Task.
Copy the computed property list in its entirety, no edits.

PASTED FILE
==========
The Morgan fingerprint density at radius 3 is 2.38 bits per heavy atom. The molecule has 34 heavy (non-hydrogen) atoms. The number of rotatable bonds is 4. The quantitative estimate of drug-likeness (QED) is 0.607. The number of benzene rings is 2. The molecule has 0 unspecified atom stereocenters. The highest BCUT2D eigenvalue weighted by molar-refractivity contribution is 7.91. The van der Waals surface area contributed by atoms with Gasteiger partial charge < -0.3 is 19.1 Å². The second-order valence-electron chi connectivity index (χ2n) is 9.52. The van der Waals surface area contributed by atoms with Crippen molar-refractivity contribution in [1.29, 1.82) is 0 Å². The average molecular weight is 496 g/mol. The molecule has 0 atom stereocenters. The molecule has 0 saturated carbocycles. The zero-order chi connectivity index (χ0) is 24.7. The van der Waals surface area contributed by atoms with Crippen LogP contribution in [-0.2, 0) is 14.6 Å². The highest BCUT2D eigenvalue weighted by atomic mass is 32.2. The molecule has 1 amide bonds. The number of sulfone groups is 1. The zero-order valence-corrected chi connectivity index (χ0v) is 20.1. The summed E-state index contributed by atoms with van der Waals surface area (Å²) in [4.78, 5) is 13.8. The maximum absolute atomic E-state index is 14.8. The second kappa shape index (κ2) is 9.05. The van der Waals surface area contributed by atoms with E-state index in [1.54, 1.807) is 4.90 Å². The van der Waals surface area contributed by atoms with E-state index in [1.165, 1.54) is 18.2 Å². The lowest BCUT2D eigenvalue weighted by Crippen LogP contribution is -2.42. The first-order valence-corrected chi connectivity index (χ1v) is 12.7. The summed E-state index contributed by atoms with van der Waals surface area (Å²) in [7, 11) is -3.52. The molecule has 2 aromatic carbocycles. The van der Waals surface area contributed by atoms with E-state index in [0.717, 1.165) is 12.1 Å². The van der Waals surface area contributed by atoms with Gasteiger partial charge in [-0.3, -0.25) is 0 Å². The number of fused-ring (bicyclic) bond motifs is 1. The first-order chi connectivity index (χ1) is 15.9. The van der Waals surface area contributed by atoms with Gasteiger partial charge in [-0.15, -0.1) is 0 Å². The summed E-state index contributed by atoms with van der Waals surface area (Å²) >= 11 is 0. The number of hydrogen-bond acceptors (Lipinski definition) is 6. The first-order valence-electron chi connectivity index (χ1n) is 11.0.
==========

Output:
The Morgan fingerprint density at radius 3 is 2.38 bits per heavy atom. The molecule has 34 heavy (non-hydrogen) atoms. The number of rotatable bonds is 4. The quantitative estimate of drug-likeness (QED) is 0.607. The number of benzene rings is 2. The molecule has 0 unspecified atom stereocenters. The highest BCUT2D eigenvalue weighted by molar-refractivity contribution is 7.91. The van der Waals surface area contributed by atoms with Gasteiger partial charge < -0.3 is 19.1 Å². The second-order valence-electron chi connectivity index (χ2n) is 9.52. The van der Waals surface area contributed by atoms with Crippen molar-refractivity contribution in [1.29, 1.82) is 0 Å². The average molecular weight is 496 g/mol. The molecule has 0 atom stereocenters. The molecule has 0 saturated carbocycles. The zero-order chi connectivity index (χ0) is 24.7. The van der Waals surface area contributed by atoms with Crippen LogP contribution in [-0.2, 0) is 14.6 Å². The highest BCUT2D eigenvalue weighted by atomic mass is 32.2. The molecule has 1 amide bonds. The number of sulfone groups is 1. The zero-order valence-corrected chi connectivity index (χ0v) is 20.1. The summed E-state index contributed by atoms with van der Waals surface area (Å²) in [4.78, 5) is 13.8. The maximum absolute atomic E-state index is 14.8. The second kappa shape index (κ2) is 9.05. The van der Waals surface area contributed by atoms with E-state index in [1.54, 1.807) is 4.90 Å². The van der Waals surface area contributed by atoms with E-state index in [1.165, 1.54) is 18.2 Å². The lowest BCUT2D eigenvalue weighted by Crippen LogP contribution is -2.42. The first-order valence-corrected chi connectivity index (χ1v) is 12.7. The summed E-state index contributed by atoms with van der Waals surface area (Å²) in [7, 11) is -3.52. The molecule has 2 aromatic carbocycles. The van der Waals surface area contributed by atoms with E-state index in [0.717, 1.165) is 12.1 Å². The van der Waals surface area contributed by atoms with Gasteiger partial charge in [-0.3, -0.25) is 0 Å². The number of fused-ring (bicyclic) bond motifs is 1. The first-order chi connectivity index (χ1) is 15.9. The van der Waals surface area contributed by atoms with Gasteiger partial charge in [-0.15, -0.1) is 0 Å². The summed E-state index contributed by atoms with van der Waals surface area (Å²) >= 11 is 0. The number of hydrogen-bond acceptors (Lipinski definition) is 6. The first-order valence-electron chi connectivity index (χ1n) is 11.0.